I left a 35 year career in human services three years ago, signed up for Social Security, met a guy on line and wrote and produced a CD of original doo wop music, and began painting more and more. I also began writing again. I have a WordPress blog where I post weekly, and have a couple of novels in their infancy.

I have sold one painting for more than $100, the rest around $35. So when I say I am living in part on the sale of my art, that gets me a few cups of coffee a week. And a burrito dinner with my wife. But the library is free, walking around this beautiful city is free, writing on WordPress is nearly free, and I can say I own my own on-line store, and that I am an artist and a writer. Not bad for an old guy.”

You can see Buddy’s on-line gallery at http://www.67blondies.artistwebsites.com  

His Etsy Shop at  www.etsy.com/shop/musicflower67  

his blog at http://www.buddycushmanart.com    

Follow him on Facebook at   http://www.facebook.com/67blondies  

The doo wop CD can be heard at www.facebook.com/thegrayjays

Much of this story can be read on-line in the Portland Magazine Project:Poppycock, where I am a featured local artist this month.    www.projectpoppycock.com




Rambling Rose

I take this quote from the book “The Law Of Attraction” by Esther and Jerry Hicks:

Amy9The greatest gift that you could ever give another is the gift of your

expectation of their success.”

Dig it.

After I had quit Salem State College for the second time – on my way to earning my four-year Bachelor’s degree in a tidy seven years – I rolled back up to Salem from a period of alcohol and drug devotion on Cape Cod and ran into my friend Bob Hanson. He told me that the college had just initiated a new major in Social Welfare, that he had changed his study to that major, and that I – repeated quitter – should too. For me that meant moving first from General Studies. Then to English. Then to Education. And now to Social Welfare. I thought about it for five or six seconds and said, “Sure. Sounds like a great idea.” Such was the careful and extended degree of thought I gave to my career and life vocation choice.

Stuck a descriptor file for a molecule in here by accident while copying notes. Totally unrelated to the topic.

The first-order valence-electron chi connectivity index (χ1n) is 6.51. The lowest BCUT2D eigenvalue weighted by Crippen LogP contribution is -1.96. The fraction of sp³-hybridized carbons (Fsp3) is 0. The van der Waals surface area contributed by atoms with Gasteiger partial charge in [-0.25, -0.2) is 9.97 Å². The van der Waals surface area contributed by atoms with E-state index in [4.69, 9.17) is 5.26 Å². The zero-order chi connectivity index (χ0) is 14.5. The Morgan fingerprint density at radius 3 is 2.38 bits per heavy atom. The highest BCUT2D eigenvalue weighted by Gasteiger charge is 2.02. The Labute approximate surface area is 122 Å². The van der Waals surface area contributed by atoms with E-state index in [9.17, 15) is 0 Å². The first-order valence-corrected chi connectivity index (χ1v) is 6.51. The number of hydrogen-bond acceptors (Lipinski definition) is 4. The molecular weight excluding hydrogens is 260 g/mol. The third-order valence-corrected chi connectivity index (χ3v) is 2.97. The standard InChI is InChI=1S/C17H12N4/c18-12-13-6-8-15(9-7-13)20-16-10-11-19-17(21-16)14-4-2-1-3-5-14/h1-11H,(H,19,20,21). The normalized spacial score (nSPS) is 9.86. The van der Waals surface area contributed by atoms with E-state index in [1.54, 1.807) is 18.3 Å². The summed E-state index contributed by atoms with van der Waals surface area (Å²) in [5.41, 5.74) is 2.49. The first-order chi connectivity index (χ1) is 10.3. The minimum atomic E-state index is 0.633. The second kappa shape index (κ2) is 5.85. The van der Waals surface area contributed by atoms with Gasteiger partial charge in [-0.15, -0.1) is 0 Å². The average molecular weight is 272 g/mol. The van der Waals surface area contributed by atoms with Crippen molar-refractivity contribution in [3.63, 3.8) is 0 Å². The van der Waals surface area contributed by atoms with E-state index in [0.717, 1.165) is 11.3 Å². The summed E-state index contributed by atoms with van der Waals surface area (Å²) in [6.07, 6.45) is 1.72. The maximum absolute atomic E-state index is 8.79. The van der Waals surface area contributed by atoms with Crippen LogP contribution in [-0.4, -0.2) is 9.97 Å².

When I finally got through that seven year period, in the late spring of 1974, I embarked – fumbling and hiccuping and bouncing all the way – on a 35-year career in human services. Serving humans.

I fell into my first human services position right out of college, a summer day camp gig for the House Of Seven Gables Settlement House in Salem, supplemented by evening work at their teen drop-in center. When the fall came I was offered a position working with teenagers in East Boston. Some of those kids had really bad attitudes and I didn’t last there long. Quit one night and didn’t come back. A few months later I was offered a position as an awake overnight counselor at a runaway house on the grounds of Danvers State Hospital. This is where I met Bob Zimmerman, who offered me the job, and I began a life-long friendship and main vein connection with him that only ended when he left us three years ago. Through him I met Dr. Doug Martin, and I have gushed about them both often here on this blog, in tales named “67Blondies” and “Hunter” and “Please Give the Keys To Florence” and “A Flagstaff Meeting” and “Old Pine Trail” and more. Doug’s gone too. They were two men who truly gave the gift of expecting success for and to others. Always. Their contributions to the planet grow, and glow, to this day.